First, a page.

Should you wear a fleece or a wool layer when you head out on your next cool-weather adventure? As you’re pondering which sweater or sweatshirt to grab in preparation, you may well wonder whether fleece or wool will work best or your activity. Which will be most comfortable while providing the best protection from the elements? The answer depends on what the weather’s like and what you’re planning on doing. Is it windy and/or likely to rain or snow? What is your anticipated level of exertion? For example, are you going shopping, or taking a long hike with the dog? All these variables will inform your decision: fleece, or wool?
What Is Fleece?
Fleece, also known as polar fleece, is a synthetic fabric made of polyester or a blend, originally invented to imitate wool. During manufacture, the fabric is brushed to give the synthetic fibers more volume, making the material soft and “fuzzy” like sheep’s wool fleece (sometimes mimicking sherpa and shearling wool).
Fleece vs. Wool
There are some confusing terms when comparing fleece and wool. Sometime’s you’ll hear the term “wool fleece,” which is a natural fiber that covers the skin of sheep and similar mammals, functioning like human hair or other animal furs. The fibers are collected via shearing and processed into the fabric we know simply as wool. The use of the term “wool fleece” is used for this unprocessed wool. The final wool textile, which we simply call “wool,” has been used for thousands of years to produce garments that keep us warm, including, of course, sweaters.
Synthetic fleece, which is simply called “fleece”, is a material made from polyester (usually) and its name is inspired by the natural textile it mimics. The difference between fleece and wool, generally, is that wool is a natural fabric that comes from animals and fleece is a man-made material. However, there are many more characteristics of the two textiles like warmth, water repellency, durability, and antimicrobial properties, which we’ll describe below.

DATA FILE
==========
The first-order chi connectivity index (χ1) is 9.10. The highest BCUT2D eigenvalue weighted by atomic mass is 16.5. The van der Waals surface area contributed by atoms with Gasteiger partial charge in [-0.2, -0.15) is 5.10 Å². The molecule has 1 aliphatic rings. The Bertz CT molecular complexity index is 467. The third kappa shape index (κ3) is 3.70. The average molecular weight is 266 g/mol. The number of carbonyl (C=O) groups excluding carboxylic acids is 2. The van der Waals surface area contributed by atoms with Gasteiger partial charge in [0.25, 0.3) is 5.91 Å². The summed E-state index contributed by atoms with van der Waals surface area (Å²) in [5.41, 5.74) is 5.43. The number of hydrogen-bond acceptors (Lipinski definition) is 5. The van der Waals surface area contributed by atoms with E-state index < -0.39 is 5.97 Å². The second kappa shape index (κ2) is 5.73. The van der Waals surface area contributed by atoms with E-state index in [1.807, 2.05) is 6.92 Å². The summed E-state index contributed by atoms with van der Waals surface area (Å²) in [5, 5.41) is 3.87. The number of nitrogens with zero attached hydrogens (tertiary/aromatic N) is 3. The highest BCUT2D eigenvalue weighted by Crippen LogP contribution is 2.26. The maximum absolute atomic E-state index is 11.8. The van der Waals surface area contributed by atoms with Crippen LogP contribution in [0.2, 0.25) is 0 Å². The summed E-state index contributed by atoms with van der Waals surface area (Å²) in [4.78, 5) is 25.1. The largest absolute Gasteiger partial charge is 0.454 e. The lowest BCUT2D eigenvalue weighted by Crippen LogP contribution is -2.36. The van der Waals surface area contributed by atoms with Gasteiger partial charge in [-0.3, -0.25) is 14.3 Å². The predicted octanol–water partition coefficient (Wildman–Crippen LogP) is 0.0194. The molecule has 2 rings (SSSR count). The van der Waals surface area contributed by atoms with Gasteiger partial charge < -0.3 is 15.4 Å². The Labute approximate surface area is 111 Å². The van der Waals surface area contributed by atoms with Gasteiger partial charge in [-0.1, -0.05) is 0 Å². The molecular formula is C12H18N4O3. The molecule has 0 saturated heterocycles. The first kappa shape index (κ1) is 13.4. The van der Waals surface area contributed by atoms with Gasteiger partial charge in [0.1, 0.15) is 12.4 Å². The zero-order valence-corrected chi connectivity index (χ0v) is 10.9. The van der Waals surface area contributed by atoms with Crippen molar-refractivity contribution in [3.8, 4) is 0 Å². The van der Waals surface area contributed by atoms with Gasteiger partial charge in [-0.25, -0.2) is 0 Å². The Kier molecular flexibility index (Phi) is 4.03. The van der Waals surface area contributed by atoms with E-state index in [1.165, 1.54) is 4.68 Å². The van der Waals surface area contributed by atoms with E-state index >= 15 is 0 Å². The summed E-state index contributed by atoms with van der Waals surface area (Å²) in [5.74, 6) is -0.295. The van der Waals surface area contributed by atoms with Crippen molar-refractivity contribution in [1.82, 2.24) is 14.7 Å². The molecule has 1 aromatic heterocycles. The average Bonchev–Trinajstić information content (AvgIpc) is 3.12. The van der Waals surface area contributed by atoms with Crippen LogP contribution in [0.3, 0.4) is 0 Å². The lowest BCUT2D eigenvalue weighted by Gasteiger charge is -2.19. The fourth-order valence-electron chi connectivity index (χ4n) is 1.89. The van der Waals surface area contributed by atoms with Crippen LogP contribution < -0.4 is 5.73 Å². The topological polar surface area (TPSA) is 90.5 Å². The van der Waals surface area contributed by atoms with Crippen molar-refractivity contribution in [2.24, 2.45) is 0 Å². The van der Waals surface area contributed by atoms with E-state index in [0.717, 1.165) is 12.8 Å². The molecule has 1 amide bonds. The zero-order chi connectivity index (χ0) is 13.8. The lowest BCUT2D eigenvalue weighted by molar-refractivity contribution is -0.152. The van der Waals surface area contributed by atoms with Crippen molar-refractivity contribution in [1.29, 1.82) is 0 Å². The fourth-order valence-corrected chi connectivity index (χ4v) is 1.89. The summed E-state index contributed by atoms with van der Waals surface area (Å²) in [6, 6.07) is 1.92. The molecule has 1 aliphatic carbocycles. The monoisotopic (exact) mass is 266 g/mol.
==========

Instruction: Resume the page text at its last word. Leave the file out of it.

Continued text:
Which Is Warmer?
Since warmth originates with the heat of your body, a better way to ask compare the two fabrics is to consider which insulates better. Both fleece and wool retain heat effectively in the absence of rain or wind. If you get caught in the rain, wools like Merino provide better insulation, at least initially, because it contains lanolin, a natural water repellent. But once it’s soaking wet, wool takes a long time to dry. Fleece, on the other hand, becomes saturated with rainwater more quickly than wool, making it useless as an insulating layer when wet, but it dries out much faster when you find shelter from the rain.
In general, wool provides better insulation from the wind, unless you wear a fleece with integrated wind-resistant insulation. But if you’re engaged in a high-intensity activity like running, hiking or biking, this sort of wind-resistant insulation can become too much of a good thing, causing you to sweat—which is counter-productive in cold weather.
Either way, both fleece and wool are far better than cotton in all aspects except cooling. Fleece and wool are warmer, more water-resistant, warmer when wet and wick perspiration better than cotton.
Pros and Cons of Each
The comfort and performance of both fleece and wool apparel depend in large part on the quality of the apparel. All things being equal, the following is a summary of the pros and cons of wool and fleece sweaters or sweatshirts:
- Easy Maintenance
- Does not shrink like wool
- Very soft and not itchy like some wools
- Low water resistance
- No insulation value when wet
- Can melt near the fire or in the dryer on too high of a heat
- Can pill over time
- Insulates when wet
- Flame retardant
- Naturally anti-microbial (resists stink)
- High Maintenance
- Shrinks if washed and dried incorrectly
It’s difficult to compare all fleeces to all wools for their wicking properties. In general, a synthetic fleece with short lengthwise fibers wicks the best, slightly edging out merino wool. Fleece base layers use these short fibers to create a capillary action to wick sweat away from the skin. Merino wool, however, contains natural antimicrobial properties which will keep your sweaty base layers from stinking. So if your adventures take you off the grid for multiple days, you may prefer merino over synthetic fleece, while if you’re more of a daily runner, then synthetic might be preferable.
We have many more choices in the modern world than we used to—in just about all realms of life—thanks to technology. Performance clothing is but one example. When it comes to deciding what to wear to keep warm in cool weather, we must no longer settle for clothing that meets some of our needs but not others. Just like ‘there’s a tool for every job,’ there is a warm clothing layer—in wool or fleece— for every occasion.